Change in Harkers Island Visitor Center Hours
Harkers Island Visitor Center hours will be Monday through Friday from 9:00 a.m. until 5:00 p.m. until further notice.
Vehicle Parking Lot Moves to Cape Lookout Lighthouse Area
Contact: Wouter Ketel, 252-728-2250 ext. 3005
Harkers Island, NC. Acting Superintendent Cherry Payne announced today that the long-term vehicle parking lot previously located in the Cape Village Historic District by Barden Inlet has been relocated to an area immediately north of the Cape Lookout Lighthouse.
The primary purpose of the move was to relocate the long-term vehicle parking out of the historic district. In addition to achieving that goal, the new location provides a number of benefits for visitors. It affords private boaters better access, since sound waters next to the site are considerably deeper than the bay next to the old location, and its proximity to the Cape Lookout Lighthouse dock affords other users with easy access to their vehicles by using a variety of ferry services. In addition, the lot is adjacent to bathrooms and the park information center located next to the lighthouse dock.
“We hope visitors will be pleased with the changes,” stated Acting Superintendent Cherry Payne. “We are working to improve services to the public, and are moving ahead to protect the environment of the historic district, as we continue with the planning process to develop alternatives for re-use of the structures in the district.”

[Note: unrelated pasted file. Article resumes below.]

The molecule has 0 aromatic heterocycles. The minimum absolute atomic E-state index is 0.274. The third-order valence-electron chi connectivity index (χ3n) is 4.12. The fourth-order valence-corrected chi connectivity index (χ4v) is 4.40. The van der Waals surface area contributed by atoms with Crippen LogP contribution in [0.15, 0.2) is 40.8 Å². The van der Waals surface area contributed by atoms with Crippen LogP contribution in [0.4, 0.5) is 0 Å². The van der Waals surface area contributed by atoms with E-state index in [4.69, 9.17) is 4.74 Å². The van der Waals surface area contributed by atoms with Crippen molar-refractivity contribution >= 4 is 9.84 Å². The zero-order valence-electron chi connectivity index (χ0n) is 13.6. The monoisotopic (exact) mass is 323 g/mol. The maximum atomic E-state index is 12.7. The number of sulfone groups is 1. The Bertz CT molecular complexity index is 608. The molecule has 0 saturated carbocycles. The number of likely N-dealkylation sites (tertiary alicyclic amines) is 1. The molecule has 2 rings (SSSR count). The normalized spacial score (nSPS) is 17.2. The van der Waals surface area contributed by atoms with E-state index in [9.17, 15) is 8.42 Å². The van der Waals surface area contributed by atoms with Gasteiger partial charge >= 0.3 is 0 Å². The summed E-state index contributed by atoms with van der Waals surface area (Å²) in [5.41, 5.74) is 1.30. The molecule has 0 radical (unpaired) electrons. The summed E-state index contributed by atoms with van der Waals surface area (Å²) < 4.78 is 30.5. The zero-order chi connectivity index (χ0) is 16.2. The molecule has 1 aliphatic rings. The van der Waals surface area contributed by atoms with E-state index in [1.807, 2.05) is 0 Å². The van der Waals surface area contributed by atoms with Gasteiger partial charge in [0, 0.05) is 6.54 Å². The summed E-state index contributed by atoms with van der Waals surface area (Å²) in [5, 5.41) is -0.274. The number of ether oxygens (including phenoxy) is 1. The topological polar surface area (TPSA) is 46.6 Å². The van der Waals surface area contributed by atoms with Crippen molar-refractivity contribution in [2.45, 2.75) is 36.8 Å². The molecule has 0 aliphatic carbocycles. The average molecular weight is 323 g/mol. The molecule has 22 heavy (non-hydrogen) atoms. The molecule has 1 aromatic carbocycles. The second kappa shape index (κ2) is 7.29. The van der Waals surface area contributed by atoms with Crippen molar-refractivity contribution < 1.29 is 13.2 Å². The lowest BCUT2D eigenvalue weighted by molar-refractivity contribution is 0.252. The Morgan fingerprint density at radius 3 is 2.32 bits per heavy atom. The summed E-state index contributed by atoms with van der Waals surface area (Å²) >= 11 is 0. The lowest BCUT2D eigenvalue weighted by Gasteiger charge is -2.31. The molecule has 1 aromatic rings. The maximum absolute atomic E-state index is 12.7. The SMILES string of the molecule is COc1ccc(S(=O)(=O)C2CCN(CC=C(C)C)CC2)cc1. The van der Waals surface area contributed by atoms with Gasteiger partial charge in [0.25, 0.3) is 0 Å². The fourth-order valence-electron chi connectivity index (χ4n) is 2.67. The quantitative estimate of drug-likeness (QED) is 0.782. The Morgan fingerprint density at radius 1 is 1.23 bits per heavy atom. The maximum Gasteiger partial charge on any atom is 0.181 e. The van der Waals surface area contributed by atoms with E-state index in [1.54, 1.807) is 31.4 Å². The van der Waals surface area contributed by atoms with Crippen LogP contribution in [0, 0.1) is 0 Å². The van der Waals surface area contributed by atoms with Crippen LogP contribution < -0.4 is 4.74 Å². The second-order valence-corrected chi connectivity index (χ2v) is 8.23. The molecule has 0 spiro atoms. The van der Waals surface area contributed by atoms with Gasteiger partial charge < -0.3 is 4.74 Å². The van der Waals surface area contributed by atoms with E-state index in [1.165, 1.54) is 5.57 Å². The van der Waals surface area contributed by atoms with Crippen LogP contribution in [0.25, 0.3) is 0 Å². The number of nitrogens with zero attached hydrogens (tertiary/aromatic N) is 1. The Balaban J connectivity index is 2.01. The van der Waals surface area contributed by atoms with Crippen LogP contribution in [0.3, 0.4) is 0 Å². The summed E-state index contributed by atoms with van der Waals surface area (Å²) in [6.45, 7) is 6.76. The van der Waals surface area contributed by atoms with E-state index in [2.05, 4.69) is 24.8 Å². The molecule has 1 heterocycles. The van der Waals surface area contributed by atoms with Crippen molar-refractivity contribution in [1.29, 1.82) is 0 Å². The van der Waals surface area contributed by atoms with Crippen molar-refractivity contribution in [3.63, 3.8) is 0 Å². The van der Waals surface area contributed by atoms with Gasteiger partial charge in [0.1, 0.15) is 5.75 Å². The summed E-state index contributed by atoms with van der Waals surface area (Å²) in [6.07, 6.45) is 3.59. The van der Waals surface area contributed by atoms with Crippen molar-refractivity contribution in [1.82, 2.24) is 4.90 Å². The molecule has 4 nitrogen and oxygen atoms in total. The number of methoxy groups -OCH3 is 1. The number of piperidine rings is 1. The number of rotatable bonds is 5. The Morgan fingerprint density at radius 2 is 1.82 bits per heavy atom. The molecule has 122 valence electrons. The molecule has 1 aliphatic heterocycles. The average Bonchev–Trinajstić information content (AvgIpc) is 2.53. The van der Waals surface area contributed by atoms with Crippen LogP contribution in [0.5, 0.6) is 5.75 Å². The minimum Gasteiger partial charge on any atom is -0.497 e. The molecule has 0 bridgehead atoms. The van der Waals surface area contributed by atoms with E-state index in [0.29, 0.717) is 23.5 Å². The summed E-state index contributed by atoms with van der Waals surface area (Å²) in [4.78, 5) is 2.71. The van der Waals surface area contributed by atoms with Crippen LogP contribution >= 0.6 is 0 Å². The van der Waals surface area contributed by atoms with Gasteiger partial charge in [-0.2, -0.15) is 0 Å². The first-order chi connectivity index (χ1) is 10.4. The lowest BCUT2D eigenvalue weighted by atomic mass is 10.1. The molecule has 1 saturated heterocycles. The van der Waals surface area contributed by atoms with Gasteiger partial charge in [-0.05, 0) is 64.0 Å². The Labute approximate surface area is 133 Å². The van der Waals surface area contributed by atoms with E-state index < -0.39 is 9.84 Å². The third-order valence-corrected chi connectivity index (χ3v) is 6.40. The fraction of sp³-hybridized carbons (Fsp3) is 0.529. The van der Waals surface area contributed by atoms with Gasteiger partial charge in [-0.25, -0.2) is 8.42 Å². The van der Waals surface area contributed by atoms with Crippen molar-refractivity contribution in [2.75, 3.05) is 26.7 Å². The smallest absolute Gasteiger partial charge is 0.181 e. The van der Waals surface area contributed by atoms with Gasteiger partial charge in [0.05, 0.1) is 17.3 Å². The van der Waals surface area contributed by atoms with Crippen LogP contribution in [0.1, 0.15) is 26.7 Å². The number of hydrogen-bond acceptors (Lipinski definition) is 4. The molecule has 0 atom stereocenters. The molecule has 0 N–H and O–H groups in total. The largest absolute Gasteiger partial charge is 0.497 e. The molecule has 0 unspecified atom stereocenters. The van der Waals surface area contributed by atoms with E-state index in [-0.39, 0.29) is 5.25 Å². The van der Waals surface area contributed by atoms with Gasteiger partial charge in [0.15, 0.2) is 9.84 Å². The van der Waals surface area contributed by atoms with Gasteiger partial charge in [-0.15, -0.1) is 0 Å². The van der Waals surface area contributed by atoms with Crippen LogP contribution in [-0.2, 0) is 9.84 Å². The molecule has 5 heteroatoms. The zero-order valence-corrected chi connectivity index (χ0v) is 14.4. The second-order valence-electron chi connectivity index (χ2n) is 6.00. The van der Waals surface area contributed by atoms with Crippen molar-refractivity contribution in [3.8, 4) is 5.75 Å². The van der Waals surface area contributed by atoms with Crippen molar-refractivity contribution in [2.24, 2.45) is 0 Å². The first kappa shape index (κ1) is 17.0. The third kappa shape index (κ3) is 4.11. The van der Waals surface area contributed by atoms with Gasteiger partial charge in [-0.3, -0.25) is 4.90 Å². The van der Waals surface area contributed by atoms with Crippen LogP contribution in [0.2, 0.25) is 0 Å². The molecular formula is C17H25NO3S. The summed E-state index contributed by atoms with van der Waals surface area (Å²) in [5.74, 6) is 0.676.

There are three parking lots where visitors can leave their vehicles unattended at the seashore: on North Core Banks at the Long Point Cabin area, on South Core Banks at the Great Island Cabin area and at the new lot north of the lighthouse. Long-term vehicle parking is available in these lots by permit only, from March 1 until December 31 of each year. Permits to use the long-term lots are available from the Harker’s Island Visitor Center, Monday through Friday from 9:00 AM until 4:00 PM. The cost of the permit is currently $10.00 per week.
Did You Know?
Many animals will use the beach and vegetation to hide in plain sight. Their fur, feathers, or scales help them blend in with their environment to provide protection against predators. Cape Lookout Natioanl Seashore